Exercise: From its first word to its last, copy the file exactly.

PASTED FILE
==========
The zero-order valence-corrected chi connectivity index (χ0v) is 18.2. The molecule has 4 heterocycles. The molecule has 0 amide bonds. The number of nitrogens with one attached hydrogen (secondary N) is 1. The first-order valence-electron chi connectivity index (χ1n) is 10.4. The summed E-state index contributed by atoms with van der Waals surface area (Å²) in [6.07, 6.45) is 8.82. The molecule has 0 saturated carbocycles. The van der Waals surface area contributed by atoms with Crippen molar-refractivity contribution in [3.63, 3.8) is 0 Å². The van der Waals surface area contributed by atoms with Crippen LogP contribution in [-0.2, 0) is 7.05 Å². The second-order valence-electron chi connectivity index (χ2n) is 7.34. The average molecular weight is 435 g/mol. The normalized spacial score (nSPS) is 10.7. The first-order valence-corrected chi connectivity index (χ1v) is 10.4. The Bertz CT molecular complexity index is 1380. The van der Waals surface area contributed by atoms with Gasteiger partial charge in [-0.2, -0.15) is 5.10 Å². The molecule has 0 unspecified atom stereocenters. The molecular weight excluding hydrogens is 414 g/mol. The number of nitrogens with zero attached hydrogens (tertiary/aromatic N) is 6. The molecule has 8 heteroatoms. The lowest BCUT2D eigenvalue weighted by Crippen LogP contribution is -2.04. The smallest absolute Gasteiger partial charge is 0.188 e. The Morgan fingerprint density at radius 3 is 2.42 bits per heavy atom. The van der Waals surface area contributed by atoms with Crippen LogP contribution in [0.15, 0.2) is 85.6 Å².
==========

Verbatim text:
The zero-order valence-corrected chi connectivity index (χ0v) is 18.2. The molecule has 4 heterocycles. The molecule has 0 amide bonds. The number of nitrogens with one attached hydrogen (secondary N) is 1. The first-order valence-electron chi connectivity index (χ1n) is 10.4. The summed E-state index contributed by atoms with van der Waals surface area (Å²) in [6.07, 6.45) is 8.82. The molecule has 0 saturated carbocycles. The van der Waals surface area contributed by atoms with Crippen molar-refractivity contribution in [3.63, 3.8) is 0 Å². The van der Waals surface area contributed by atoms with Crippen LogP contribution in [-0.2, 0) is 7.05 Å². The second-order valence-electron chi connectivity index (χ2n) is 7.34. The average molecular weight is 435 g/mol. The normalized spacial score (nSPS) is 10.7. The first-order valence-corrected chi connectivity index (χ1v) is 10.4. The Bertz CT molecular complexity index is 1380. The van der Waals surface area contributed by atoms with Gasteiger partial charge in [-0.2, -0.15) is 5.10 Å². The molecule has 0 unspecified atom stereocenters. The molecular weight excluding hydrogens is 414 g/mol. The number of nitrogens with zero attached hydrogens (tertiary/aromatic N) is 6. The molecule has 8 heteroatoms. The lowest BCUT2D eigenvalue weighted by Crippen LogP contribution is -2.04. The smallest absolute Gasteiger partial charge is 0.188 e. The Morgan fingerprint density at radius 3 is 2.42 bits per heavy atom. The van der Waals surface area contributed by atoms with Crippen LogP contribution in [0.15, 0.2) is 85.6 Å².